Why did we decide to do a special post each month about a politician? I already can’t remember. But for February, we’re doing a really simple dessert that was nonetheless presidential.
Ulysses Grant is really better remembered for his military career than his presidency, which was notorious for corruption scandals. He was, however, a politician, and a really popular one at that. He served two terms as president. He wrote his personal memoirs (while dying of throat cancer), and its sales would raise hundreds of thousands of dollars for his heirs. In 1900, his tomb was the most popular tourist attraction in New York; it had tens of thousands of visitors, many of them Civil War veterans.
I’ve always found him sort of a poignant figure, out of his depth in politics, and so I was interested to read that his favorite dessert was plain and simple: rice pudding. But this isn’t just “rice pudding” — it’s “Rice Pudding Melah”, after White House steward Valentino Melah, who apparently was obliged to serve it as often as possible (even at state dinners!)
No dessert at Delmonico’s, no matter how special, ever pleased President Grant as much as simple rice pudding. The Grants’ Italian steward Melah regarded this homey concoction as a challenge to his ingenuity and tried to vary it from time to time. No matter how he embellished it, Grant liked it and had it as often as possible when the family dined alone. When the inventive Melah experimented with rice pudding, however, it was good enough to be served at official functions–and actually was.
Measure 3/4 cup long-grain rice into a saucepan. Add 1 1/2 quarts milk and simmer very slowly until the rice is soft. Add 3 tablespoons butter, remove from heat, and cool. Meanwhile, beat 5 eggs well and stir them into the rice mixture. Add 1/2 cup sugar and mix carefully. Pour the mixture into a large greased baking pan and add 1/2 cup slivered almonds, mixing them gently into the pan. Bake in a medium-warm (325 degrees F.) oven until the custard sets. Remove from the oven, sprinkle a mixture of cinnamon and nutmeg over the top and serve. Delicious either warm with cream or chilled. Serves 8.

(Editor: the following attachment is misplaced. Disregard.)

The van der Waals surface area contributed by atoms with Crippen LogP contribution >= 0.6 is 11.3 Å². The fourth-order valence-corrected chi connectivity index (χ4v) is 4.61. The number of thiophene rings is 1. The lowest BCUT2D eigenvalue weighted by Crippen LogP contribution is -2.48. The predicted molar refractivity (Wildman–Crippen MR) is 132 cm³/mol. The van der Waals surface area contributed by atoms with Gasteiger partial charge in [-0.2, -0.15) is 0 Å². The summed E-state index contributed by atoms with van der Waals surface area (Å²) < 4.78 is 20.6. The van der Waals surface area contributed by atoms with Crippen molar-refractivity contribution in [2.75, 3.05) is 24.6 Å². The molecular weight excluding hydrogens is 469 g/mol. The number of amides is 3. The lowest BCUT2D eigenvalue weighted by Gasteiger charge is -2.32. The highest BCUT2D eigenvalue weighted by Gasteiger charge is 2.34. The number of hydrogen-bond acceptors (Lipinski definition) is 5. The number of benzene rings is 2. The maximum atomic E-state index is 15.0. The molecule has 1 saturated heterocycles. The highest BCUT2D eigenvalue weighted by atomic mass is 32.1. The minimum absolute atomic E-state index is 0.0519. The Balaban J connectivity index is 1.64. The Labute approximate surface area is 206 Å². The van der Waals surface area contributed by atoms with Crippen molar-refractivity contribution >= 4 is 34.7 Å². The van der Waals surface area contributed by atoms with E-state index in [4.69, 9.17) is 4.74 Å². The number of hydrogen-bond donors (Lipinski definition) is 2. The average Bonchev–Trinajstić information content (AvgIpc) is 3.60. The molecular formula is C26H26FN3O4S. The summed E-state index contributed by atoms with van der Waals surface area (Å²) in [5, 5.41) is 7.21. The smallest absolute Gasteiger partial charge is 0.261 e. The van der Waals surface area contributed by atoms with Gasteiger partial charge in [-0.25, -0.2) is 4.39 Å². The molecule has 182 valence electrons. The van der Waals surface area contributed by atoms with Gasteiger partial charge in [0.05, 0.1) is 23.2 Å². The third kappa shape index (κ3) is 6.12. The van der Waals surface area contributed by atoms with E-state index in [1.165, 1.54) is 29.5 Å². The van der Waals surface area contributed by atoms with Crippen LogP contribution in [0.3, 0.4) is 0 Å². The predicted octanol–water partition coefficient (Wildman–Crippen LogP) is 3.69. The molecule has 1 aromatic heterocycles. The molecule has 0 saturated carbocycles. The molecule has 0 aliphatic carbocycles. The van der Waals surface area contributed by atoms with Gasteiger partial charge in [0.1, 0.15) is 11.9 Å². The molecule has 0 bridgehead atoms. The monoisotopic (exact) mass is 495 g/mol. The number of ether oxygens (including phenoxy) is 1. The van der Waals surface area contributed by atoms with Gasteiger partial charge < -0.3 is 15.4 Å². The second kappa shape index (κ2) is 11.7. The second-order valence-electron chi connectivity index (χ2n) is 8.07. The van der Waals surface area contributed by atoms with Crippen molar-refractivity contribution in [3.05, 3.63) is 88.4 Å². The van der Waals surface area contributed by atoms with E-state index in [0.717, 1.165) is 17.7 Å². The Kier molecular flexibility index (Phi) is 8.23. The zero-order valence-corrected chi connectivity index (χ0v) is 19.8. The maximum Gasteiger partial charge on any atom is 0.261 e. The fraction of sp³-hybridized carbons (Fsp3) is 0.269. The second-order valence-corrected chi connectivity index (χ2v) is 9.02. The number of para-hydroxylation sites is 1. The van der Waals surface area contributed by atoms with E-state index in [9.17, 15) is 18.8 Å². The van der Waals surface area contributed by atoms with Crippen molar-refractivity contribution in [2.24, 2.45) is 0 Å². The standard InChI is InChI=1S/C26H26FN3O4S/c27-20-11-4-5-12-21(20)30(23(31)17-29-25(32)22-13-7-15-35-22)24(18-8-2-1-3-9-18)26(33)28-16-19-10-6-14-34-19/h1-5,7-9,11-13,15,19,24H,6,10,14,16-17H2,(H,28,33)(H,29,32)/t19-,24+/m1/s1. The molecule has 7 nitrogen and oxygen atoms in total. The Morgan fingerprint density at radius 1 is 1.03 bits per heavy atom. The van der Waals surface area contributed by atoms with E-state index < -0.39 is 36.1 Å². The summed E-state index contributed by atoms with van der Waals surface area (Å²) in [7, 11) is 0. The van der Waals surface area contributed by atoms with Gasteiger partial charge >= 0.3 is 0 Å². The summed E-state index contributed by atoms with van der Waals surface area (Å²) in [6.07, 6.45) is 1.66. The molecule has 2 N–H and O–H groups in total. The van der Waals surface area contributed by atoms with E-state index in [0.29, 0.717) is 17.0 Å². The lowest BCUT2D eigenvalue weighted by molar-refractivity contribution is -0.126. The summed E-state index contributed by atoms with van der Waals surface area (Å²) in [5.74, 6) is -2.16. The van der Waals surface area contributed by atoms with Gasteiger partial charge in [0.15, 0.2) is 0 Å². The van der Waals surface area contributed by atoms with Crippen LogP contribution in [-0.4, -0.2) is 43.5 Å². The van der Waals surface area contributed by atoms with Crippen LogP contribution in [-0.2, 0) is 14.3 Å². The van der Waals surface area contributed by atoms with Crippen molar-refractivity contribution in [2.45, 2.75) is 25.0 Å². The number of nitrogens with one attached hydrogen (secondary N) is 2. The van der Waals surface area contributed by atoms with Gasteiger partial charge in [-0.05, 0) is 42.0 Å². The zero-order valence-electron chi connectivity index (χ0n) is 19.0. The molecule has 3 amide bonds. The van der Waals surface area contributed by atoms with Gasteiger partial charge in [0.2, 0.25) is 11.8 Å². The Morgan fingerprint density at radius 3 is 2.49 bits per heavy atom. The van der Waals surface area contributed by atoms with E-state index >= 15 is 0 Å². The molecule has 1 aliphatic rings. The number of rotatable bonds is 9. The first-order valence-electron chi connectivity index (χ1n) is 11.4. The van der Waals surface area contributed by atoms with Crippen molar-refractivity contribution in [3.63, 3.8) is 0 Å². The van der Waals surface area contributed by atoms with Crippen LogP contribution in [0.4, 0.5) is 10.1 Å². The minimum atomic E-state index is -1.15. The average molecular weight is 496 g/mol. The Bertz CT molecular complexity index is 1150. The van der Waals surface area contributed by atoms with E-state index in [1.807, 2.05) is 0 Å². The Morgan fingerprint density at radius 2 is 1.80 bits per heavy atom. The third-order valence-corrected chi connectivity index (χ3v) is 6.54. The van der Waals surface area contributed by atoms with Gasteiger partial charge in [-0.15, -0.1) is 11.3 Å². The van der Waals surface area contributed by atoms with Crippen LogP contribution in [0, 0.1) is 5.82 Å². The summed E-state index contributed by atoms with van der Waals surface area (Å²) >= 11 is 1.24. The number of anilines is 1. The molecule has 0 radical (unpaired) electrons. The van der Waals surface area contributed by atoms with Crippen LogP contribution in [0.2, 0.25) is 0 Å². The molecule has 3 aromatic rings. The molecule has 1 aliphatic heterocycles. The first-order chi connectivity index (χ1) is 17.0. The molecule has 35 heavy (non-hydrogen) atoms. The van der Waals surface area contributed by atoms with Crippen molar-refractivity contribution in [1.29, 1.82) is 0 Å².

It actually felt really strange making a retro recipe that doesn’t have something canned (or gelatin). This is really retro…
It takes some guts to serve something this simple at a fancy banquet. With such simple recipes like this, it’s important to do it as perfectly as possible.
Butter always helps.
And five whole eggs!
Buzz actually mentioned something about how it seemed extravagant to be using five whole eggs. I just gave him one of Those Looks. Two working adults and we can’t afford five eggs to make rice pudding good enough for a President?
He laughed and let me get on with it.
I was slightly surprised by how little sugar was used — but only a half cup in six cups of milk was still enough to sweeten things up.
I dislike inexact instructions like “until the custard sets” — so for your future reference, it was about 45 minutes before the custard fully set.
And then cinnamon and nutmeg were sprinkled on top.
Lemon sauce is suggested, but as we’re all out of lemon juice, this was served with a simple dribble of cream.
Rice pudding is straightforward, and has always been one of my favorite desserts. (Think eggnog, but solid… and with rice in it?) The relatively small volume of rice meant that this ended up in layers: rice and almonds towards the bottom with a layer of pure custard on top.
I only have one complaint about this particular version: it needs either salted butter, or a sprinkle of salt. I used unsalted butter, and found the dish somewhat bland at first. But the sprinkle of cinnamon and nutmeg (and salt!) is really all it needed for garnish.
This version of the recipe I copied from The Food Timeline (American presidents’ food favorites), which got it from the 1968 Presidents’ Cookbook.